- cheap vs expensive
- ‘flat’ design/ transparency/ parallax effects
- 64 bit processor
TouchID + Bluetooth Low Energy (iBeacons)
Apple just put a method in your pocket to verify your identity instantly with any device it can connect to through this new bluetooth standard. Want more security? Use voice recognition in tandem to verify a phrase.
Put it in a watch and it’s more convenient than ever. It’s no co-incidence that iCloud Keychain is also on the way to keep all your passwords in one place. And don’t forget Passbook securely holds things like your plane tickets right through to your Starbucks card. Your thumb is now the easiest way to access all of this, in an instant.
Controller support… but no controller announcements
iPhone gaming is an unexpected success (Apple has never cared about the area before) — but is hamstrung by not being able to do ‘traditional’ games justice. Seeing the glitzy graphics of Infinity Blade (a game that really only works on a touchscreen), you have to ask how far out of reach Vita or even current gen console games are on the device.
Perhaps an explanation for the lack of updates on this major area will come in the pre-Xmas Apple event this year. Considering the lineup, it’s iPods and iPads for sure — where they’ve really played up the gaming message recently. If they come on stage and account proper controllers in conjunction with a new Apple TV that gets games onto the screen in an elegant fashion, this would make sense.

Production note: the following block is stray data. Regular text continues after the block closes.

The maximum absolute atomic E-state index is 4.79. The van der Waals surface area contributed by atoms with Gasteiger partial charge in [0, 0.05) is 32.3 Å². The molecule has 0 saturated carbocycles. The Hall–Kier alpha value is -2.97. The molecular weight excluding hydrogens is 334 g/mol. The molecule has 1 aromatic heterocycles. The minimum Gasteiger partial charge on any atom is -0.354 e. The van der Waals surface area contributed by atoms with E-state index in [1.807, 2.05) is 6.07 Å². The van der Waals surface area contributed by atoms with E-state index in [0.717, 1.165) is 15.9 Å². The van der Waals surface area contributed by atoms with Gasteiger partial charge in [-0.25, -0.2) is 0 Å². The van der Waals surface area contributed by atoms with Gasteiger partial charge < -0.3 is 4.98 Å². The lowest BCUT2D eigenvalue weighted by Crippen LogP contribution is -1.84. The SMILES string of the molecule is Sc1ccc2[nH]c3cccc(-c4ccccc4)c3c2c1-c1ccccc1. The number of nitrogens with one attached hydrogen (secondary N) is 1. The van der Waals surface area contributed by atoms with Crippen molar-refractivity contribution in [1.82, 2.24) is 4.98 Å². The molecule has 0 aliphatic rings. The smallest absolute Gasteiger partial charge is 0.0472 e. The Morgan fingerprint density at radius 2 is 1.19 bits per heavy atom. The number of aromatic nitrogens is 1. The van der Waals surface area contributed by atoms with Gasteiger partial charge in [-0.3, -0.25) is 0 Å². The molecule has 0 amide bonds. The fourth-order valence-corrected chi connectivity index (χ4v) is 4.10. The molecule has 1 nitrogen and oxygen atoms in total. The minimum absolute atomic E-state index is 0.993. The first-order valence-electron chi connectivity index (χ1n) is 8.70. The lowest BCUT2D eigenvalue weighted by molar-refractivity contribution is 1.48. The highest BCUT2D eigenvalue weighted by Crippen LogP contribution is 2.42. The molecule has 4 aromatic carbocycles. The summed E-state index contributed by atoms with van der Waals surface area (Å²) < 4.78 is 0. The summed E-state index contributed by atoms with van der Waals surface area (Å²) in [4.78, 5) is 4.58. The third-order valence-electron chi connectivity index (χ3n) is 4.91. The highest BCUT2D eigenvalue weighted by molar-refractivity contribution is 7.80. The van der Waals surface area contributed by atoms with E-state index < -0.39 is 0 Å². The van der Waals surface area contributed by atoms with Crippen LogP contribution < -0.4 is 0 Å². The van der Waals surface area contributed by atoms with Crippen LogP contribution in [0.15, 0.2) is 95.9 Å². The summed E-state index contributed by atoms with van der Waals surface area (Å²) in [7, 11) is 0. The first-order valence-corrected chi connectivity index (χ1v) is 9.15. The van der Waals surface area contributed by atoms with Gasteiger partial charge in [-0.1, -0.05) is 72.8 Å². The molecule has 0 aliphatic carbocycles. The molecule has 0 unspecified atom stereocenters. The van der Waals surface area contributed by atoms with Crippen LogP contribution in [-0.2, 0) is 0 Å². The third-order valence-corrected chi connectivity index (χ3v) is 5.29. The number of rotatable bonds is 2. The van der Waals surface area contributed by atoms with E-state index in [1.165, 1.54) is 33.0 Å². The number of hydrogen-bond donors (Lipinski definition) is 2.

A dedicated motion CPU
The fact that the quantified self movement relies on devices outside your phone, even for simplistic things like step count, is stupid. I don’t care if it’s on your wrist or a little widget in your pocket, these devices are a mess today and unlikely to go mainstream in contrast to the integration announced today. By making the phone itself handle the laborious ongoing tracking, it means you can add sensors for specific tasks (heart rate) or sync with nearby devices (e.g. a running machine via iBeacon.)
I still don’t totally buy into the idea that these things present meaningful value and accuracy yet, to the degree the mainstream would need and expect. But by becoming an effortless add-on that doesn’t kill your battery, the selection becomes more about software than hardware. And this area is ripe for a “there’s an app for that” approach.
Did I miss something? Let me know.